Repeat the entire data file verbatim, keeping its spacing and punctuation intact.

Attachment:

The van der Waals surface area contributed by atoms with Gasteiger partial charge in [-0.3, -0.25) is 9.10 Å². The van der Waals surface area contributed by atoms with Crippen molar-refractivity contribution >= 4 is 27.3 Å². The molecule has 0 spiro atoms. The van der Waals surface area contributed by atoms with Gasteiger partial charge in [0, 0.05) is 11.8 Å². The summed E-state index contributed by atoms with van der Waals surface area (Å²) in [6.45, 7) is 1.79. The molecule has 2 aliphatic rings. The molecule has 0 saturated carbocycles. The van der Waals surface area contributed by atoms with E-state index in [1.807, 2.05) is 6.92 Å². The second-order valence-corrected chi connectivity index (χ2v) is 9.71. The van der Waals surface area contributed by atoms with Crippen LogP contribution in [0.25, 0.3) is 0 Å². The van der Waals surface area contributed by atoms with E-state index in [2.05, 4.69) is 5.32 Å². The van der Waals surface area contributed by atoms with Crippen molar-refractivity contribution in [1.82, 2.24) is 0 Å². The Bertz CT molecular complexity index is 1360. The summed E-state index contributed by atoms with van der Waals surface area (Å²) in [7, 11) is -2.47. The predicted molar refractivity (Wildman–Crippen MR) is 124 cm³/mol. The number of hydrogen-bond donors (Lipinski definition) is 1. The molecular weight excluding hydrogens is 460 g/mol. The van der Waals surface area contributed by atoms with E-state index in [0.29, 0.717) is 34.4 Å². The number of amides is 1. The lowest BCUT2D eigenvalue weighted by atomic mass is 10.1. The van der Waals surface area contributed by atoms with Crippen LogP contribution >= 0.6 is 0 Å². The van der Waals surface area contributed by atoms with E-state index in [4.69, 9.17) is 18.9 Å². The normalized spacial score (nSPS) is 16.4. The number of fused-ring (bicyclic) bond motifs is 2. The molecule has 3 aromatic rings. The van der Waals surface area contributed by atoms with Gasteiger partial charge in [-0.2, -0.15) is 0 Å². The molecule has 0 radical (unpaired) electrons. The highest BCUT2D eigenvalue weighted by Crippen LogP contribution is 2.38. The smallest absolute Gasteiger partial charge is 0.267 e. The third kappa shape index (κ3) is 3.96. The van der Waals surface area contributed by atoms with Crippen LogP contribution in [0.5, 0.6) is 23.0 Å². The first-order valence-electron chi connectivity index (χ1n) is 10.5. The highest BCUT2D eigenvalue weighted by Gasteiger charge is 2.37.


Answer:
The van der Waals surface area contributed by atoms with Gasteiger partial charge in [-0.3, -0.25) is 9.10 Å². The van der Waals surface area contributed by atoms with Crippen molar-refractivity contribution >= 4 is 27.3 Å². The molecule has 0 spiro atoms. The van der Waals surface area contributed by atoms with Gasteiger partial charge in [0, 0.05) is 11.8 Å². The summed E-state index contributed by atoms with van der Waals surface area (Å²) in [6.45, 7) is 1.79. The molecule has 2 aliphatic rings. The molecule has 0 saturated carbocycles. The van der Waals surface area contributed by atoms with E-state index in [1.807, 2.05) is 6.92 Å². The second-order valence-corrected chi connectivity index (χ2v) is 9.71. The van der Waals surface area contributed by atoms with Crippen LogP contribution in [0.25, 0.3) is 0 Å². The van der Waals surface area contributed by atoms with E-state index in [2.05, 4.69) is 5.32 Å². The van der Waals surface area contributed by atoms with Crippen molar-refractivity contribution in [1.82, 2.24) is 0 Å². The Bertz CT molecular complexity index is 1360. The summed E-state index contributed by atoms with van der Waals surface area (Å²) in [7, 11) is -2.47. The predicted molar refractivity (Wildman–Crippen MR) is 124 cm³/mol. The number of hydrogen-bond donors (Lipinski definition) is 1. The molecular weight excluding hydrogens is 460 g/mol. The van der Waals surface area contributed by atoms with E-state index in [0.29, 0.717) is 34.4 Å². The number of amides is 1. The lowest BCUT2D eigenvalue weighted by atomic mass is 10.1. The van der Waals surface area contributed by atoms with Crippen LogP contribution >= 0.6 is 0 Å². The van der Waals surface area contributed by atoms with E-state index in [4.69, 9.17) is 18.9 Å². The normalized spacial score (nSPS) is 16.4. The number of fused-ring (bicyclic) bond motifs is 2. The molecule has 3 aromatic rings. The van der Waals surface area contributed by atoms with Gasteiger partial charge in [-0.2, -0.15) is 0 Å². The molecule has 0 radical (unpaired) electrons. The highest BCUT2D eigenvalue weighted by Crippen LogP contribution is 2.38. The smallest absolute Gasteiger partial charge is 0.267 e. The third kappa shape index (κ3) is 3.96. The van der Waals surface area contributed by atoms with Crippen LogP contribution in [0.5, 0.6) is 23.0 Å². The first-order valence-electron chi connectivity index (χ1n) is 10.5. The highest BCUT2D eigenvalue weighted by Gasteiger charge is 2.37.